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The Butter Did It: A Gastronomic Tale of Love and Murder Hardcover – Apr 17 1997


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Product Details

  • Hardcover: 311 pages
  • Publisher: HarperCollins Canada / Fiction (April 17 1997)
  • Language: English
  • ISBN-10: 0060183705
  • ISBN-13: 978-0060183707
  • Product Dimensions: 15.2 x 2.9 x 22.2 cm
  • Shipping Weight: 431 g
  • Average Customer Review: 4.6 out of 5 stars  See all reviews (7 customer reviews)
  • Amazon Bestsellers Rank: #2,684,613 in Books (See Top 100 in Books)

Product Description

From Amazon

Here's a mystery guaranteed to make you hungry--for the salmon-filled pasta squares that Chef Laurence Levain sells for $20 a pop at his Washington, D.C. restaurant, for the salad of curly chicory and thick chunks of country bacon that first brings Levain and American food critic Chas (for Charlotte Sue) Wheatley together in Paris, for the warm polenta salad and pan-fried three-meat dumplings served at the CityTastes benefit the night that Levain is found dead of an apparent heart attack and Chas--his lover--has to write his obituary. Washington Post restaurant critic Phyllis Richman certainly knows her food, and her skill at keeping a lively mystery plot simmering is almost as impressive.

From Library Journal

Richman, a Washington Post restaurant critic, makes her bid for fans of the cooking and/or catering mystery subgenre. The narrator and protagonist here, Charlotte Sue "Chas" Wheatley, serves as restaurant critic for a D.C. newspaper. Suspicious about the sudden death of her former lover, an eminent French chef, she cries murder and begins sleuthing. Richman certainly knows the food territory?a nongourmand may need a dictionary?but the mystery set-up seems a bit frantic, complete with close calls, secret lover, and multiple culinary descriptions. For larger collections.
Copyright 1997 Reed Business Information, Inc.

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Customer Reviews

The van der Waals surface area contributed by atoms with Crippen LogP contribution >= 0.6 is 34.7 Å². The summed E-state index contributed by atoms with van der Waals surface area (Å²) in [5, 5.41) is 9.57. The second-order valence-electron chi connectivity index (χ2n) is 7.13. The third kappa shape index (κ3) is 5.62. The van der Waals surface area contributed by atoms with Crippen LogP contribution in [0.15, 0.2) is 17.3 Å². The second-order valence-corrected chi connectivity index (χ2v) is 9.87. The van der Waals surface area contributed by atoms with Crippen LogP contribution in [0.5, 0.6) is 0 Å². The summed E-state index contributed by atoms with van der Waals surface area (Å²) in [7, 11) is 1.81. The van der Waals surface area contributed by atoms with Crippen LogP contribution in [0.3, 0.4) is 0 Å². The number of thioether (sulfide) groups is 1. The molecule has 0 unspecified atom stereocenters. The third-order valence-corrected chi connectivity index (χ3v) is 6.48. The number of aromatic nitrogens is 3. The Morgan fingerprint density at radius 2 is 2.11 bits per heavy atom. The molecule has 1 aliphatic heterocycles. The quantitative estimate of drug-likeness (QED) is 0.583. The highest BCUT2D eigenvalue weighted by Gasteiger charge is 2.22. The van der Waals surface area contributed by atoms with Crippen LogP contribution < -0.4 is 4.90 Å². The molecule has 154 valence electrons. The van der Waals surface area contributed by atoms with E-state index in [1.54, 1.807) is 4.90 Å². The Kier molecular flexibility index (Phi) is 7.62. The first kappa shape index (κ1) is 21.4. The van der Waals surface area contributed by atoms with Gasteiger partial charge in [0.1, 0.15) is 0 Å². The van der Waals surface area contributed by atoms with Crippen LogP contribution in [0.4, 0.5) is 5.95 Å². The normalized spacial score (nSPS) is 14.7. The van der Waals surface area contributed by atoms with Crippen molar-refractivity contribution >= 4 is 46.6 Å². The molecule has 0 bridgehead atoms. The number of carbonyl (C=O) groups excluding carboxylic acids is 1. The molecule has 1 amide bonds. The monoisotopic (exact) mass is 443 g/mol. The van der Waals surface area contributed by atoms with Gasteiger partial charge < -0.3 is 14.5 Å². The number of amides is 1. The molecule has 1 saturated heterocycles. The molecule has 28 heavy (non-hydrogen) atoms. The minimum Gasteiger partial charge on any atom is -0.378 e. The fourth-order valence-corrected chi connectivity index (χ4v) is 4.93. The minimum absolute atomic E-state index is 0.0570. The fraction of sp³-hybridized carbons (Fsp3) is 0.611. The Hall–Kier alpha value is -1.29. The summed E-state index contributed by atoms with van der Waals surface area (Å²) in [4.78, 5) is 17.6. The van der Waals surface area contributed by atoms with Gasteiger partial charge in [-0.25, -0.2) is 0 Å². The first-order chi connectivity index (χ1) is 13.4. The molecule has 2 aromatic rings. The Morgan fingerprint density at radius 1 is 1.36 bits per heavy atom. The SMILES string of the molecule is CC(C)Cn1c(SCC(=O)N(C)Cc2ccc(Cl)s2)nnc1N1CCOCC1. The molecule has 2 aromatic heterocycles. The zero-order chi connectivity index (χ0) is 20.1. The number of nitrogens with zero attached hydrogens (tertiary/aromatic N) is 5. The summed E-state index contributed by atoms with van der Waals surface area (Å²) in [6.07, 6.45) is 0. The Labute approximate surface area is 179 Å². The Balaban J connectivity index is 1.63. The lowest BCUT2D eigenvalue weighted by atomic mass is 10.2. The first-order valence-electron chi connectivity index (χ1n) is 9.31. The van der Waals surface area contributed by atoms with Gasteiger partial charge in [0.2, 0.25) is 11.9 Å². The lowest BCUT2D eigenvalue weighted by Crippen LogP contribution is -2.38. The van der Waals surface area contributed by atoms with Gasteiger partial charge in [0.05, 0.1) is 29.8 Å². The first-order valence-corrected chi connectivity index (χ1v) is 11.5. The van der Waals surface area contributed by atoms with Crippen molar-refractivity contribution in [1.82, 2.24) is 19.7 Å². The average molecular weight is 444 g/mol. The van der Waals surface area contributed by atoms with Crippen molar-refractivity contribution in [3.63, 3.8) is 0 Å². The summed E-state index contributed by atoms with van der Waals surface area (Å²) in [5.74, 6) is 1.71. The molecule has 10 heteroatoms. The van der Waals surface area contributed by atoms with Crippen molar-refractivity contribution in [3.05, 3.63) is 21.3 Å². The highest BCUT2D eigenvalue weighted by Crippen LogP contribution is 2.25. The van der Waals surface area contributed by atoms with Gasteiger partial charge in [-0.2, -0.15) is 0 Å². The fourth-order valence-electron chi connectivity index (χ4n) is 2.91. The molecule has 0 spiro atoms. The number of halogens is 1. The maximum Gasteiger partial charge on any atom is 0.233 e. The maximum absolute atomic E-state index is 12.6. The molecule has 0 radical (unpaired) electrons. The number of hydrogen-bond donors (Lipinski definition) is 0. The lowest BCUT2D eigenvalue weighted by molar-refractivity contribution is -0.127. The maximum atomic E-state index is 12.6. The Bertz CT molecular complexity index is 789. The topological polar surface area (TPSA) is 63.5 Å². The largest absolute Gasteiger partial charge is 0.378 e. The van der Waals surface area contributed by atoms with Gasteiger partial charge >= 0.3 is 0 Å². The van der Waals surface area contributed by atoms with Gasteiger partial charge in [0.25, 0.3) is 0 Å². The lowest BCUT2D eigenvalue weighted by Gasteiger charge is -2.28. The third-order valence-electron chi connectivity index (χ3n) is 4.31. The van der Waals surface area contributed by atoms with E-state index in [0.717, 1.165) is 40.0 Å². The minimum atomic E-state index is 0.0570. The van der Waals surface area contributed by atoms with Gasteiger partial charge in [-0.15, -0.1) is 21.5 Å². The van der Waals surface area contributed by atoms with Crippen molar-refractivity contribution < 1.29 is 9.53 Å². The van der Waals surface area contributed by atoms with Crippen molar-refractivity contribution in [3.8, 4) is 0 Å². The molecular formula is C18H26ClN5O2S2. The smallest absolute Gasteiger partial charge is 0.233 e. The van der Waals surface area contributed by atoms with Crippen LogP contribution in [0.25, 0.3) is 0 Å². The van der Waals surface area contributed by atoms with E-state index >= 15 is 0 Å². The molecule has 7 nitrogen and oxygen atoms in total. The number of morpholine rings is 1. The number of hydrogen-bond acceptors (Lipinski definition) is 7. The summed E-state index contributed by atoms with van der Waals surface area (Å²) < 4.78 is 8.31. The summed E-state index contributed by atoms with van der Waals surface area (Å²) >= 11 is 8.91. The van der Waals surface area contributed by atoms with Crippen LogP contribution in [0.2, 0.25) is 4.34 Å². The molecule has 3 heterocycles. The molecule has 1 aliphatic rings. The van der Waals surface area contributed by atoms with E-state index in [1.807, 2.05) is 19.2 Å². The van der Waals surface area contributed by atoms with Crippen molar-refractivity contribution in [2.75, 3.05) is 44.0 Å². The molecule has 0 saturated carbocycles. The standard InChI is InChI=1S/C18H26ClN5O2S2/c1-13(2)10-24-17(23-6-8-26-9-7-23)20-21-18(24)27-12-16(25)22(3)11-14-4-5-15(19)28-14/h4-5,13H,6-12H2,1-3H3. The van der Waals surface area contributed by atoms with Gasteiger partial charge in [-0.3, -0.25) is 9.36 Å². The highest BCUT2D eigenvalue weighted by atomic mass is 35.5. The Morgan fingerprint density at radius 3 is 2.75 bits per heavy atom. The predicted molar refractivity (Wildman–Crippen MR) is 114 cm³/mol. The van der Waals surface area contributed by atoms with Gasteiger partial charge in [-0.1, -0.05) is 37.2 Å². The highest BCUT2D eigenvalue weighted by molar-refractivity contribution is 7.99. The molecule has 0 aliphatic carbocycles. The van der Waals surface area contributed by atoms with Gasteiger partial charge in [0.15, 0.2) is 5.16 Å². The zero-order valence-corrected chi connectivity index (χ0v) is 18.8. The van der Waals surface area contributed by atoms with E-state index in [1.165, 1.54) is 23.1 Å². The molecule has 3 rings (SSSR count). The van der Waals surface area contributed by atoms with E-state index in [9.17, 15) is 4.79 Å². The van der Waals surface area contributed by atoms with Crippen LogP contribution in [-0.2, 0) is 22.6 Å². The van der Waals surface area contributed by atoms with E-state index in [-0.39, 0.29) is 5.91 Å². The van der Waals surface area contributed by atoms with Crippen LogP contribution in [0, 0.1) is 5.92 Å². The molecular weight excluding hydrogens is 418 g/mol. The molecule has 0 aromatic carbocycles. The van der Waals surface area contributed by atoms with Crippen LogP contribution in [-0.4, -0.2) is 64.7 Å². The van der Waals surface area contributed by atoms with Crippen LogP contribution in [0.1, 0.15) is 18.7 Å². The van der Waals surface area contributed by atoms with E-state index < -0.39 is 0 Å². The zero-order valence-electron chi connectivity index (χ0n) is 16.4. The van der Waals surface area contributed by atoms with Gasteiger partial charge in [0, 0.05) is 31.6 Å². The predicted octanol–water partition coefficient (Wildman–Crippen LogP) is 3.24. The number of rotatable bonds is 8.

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By A Customer on July 20 1998
Format: Mass Market Paperback
I really enjoyed this debut effort by Phyllis Richman. As a DC transplant and wife of a native, Ms. Richman goes a long way in painting a detailed and accurate picture of the region I call home, even when peppered with fictitious places and landmarks. She also draws a fine mystery novel, encouraging readers to follow through on her false-leads, as far as her title character, Chas. While I did guess who the real murderer was pretty early on- this did not detract from my enjoyment of this novel and anticipation for her next entree'. Ms. Richman has taken such care with all of the character's close to Chas that I feel that I would know many of them if I encountered them on the Metro, the Mall, or Georgetown! I look forward to hearing more about Lily, Ari, Paul, Dave, Sherele, Homer, and Brian. Bravo!
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Format: Mass Market Paperback
What a good read for a long weekend. This was a spontaneous purchase because I liked the title. I figured that the author had a sense of humor. Boy! Does she?! This is a nice moving book with lots of insider information on the food industry as well as inside the beltway. The characters are well-rounded (and not perfect). I liked every character and did not want a single one of them to be the "dirty guy." The food details without the recipes littering the content is a welcome change, and walking the city streets can help the psyche -- try it! I will definitely buy more from this author.
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By A Customer on March 29 1999
Format: Mass Market Paperback
I enjoyed reading Phyllis Richman's first murder mystery- so much so I hope she continues to write more. Having lived in the Washington area, I have enjoyed her restaurant reviews. I also like cooking. Combine murder mysteries with cooking and I'm hooked. The plot to "The Butter Did It" is well constructed and it has plenty of suspects. You learn a lot about the main character, food critic Chas Wheatley. She is not perfect, though. I have a hard time believing she loves to walk in Washington D.C. Traffic, construction and pollution make that difficult. Never mind, it's a good read.
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Format: Mass Market Paperback
I loved this book! It was very well written and flowed smoothly. Kept me guessing all the way to the end, always a plus. Each of the characters was likable, although they were all flawed (or real). Are there really that many sensitive men in the world? It was interesting to read the "behind the scenes" happenings of the restaurant world. And the descriptions of the food got my culinary juices going. The receipe at the end was a great touch. Can't wait for the next one!
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